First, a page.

Though I’m a big fan of having students do labs, I understand that this isn’t always practical for either safety or logistics reasons. As a result, I’ve posted some demos that allow us to show students some cool chemistry (while getting the chance to do fun stuff ourselves).¹ (Updated 6/2/16)
- Dehydration Demo: Though not officially a chemical reaction, dehydration processes occur when hydrates lose water molecules, usually during heating). Though copper(II) sulfate pentahydrate is usually used for this demonstration/lab, I’ve found that Epsom salts (magnesium sulfate heptahydrate) is way cooler.
- Angry Rock Demo: Why is that rock reacting with water? Because it’s calcium metal, of course! Good for teaching single replacement reactions or for showing the reactivity of alkaline earth metals.
- Elephant Toothpaste Demo: You may notice that there are several elephant toothpaste demos on this page – that’s because they’ve been tweaked to teach different concepts. This version is intended to show how a decomposition reaction works.
- Exploding Bubble Demo: An oldie but a goodie. If you want to set the imaginations of your students on fire (but hopefully not the students themselves), give it a shot.
- Boyle’s Law Demo #1: Use a graduated cylinder and a balloon to show the students that Boyle’s law can make an effective pressure gauge.
- Boyles Law Demo #2: It’s the same as the last one, except that you use a much longer PVC pipe. The procedure is slightly different, but it’s the same idea.
- Water bottle pressure demo: A Boyle’s law demo that uses a disposable water bottle and an airplane (though you don’t need to bring the airplane to school).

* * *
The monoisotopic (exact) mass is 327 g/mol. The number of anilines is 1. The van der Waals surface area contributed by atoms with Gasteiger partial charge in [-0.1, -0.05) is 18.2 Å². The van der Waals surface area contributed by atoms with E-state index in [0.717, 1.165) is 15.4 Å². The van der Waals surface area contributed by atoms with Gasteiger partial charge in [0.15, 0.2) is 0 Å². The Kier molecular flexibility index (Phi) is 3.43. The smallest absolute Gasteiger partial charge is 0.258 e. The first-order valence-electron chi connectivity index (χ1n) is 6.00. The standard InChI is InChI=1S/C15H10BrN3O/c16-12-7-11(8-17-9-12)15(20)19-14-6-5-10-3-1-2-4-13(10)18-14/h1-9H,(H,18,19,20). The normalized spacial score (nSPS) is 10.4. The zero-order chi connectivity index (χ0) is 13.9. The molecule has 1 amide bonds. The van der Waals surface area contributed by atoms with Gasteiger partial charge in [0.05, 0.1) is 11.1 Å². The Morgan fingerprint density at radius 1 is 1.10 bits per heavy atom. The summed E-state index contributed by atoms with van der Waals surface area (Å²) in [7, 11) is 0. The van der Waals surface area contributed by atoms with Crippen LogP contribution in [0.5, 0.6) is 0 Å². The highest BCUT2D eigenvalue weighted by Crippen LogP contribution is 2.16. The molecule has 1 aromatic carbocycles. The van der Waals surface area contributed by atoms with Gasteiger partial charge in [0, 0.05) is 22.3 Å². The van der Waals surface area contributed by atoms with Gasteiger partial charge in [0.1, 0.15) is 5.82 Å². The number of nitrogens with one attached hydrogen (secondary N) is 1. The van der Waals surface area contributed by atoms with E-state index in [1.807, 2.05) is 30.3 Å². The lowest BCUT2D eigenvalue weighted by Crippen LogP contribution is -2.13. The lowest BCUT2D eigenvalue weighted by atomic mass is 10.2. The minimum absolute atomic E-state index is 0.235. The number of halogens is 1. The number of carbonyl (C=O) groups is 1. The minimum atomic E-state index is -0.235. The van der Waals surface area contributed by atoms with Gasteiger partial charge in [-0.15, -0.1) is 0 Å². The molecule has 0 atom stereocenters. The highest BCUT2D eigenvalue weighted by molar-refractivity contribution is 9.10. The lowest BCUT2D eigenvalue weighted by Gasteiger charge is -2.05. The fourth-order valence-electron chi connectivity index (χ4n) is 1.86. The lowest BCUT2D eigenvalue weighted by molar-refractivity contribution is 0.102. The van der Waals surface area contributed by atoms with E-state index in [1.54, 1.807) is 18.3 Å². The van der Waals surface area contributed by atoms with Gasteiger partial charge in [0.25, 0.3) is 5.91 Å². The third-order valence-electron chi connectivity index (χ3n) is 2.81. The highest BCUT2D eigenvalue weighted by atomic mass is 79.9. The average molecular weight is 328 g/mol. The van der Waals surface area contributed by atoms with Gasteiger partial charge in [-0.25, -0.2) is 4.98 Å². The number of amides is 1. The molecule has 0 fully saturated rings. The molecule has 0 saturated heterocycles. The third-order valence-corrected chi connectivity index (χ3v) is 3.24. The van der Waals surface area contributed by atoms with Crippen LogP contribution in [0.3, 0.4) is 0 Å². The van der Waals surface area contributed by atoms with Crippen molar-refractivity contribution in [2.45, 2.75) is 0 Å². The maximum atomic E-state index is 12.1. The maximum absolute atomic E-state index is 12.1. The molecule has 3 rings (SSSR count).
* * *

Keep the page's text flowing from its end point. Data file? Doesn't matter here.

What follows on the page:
- Invisible Ink Demo: A neat way to show how indicators can be used to determine the acidity or basicity of a solution; demonstrating that indicators change colors as pH changes color.
- The Acid Breath Demo: Show your students about the workings of indicators, as well as the acidity of your breath using this demo. Also good for showing equilibria processes, should you choose to develop it a bit.
- Elephant Toothpaste Demo (Kinetics): Though the elephant toothpaste demo is usually just a demonstration of a decomposition reaction, it can be used to teach kinetics, too. Check it out!
Disclaimer: Though I have personally done these activities with my students safely, there is an element of risk inherent in chemistry demonstrations and activities. By doing any of these activities, you assume all responsibility for any negative consequences and agree to hold Ian Guch harmless for any injuries, property damage, or any other negative outcome. Remember: Safety is the most important thing when doing chemistry, so if you’re not absolutely sure what you’re doing – and if you’re not wearing goggles – don’t do it!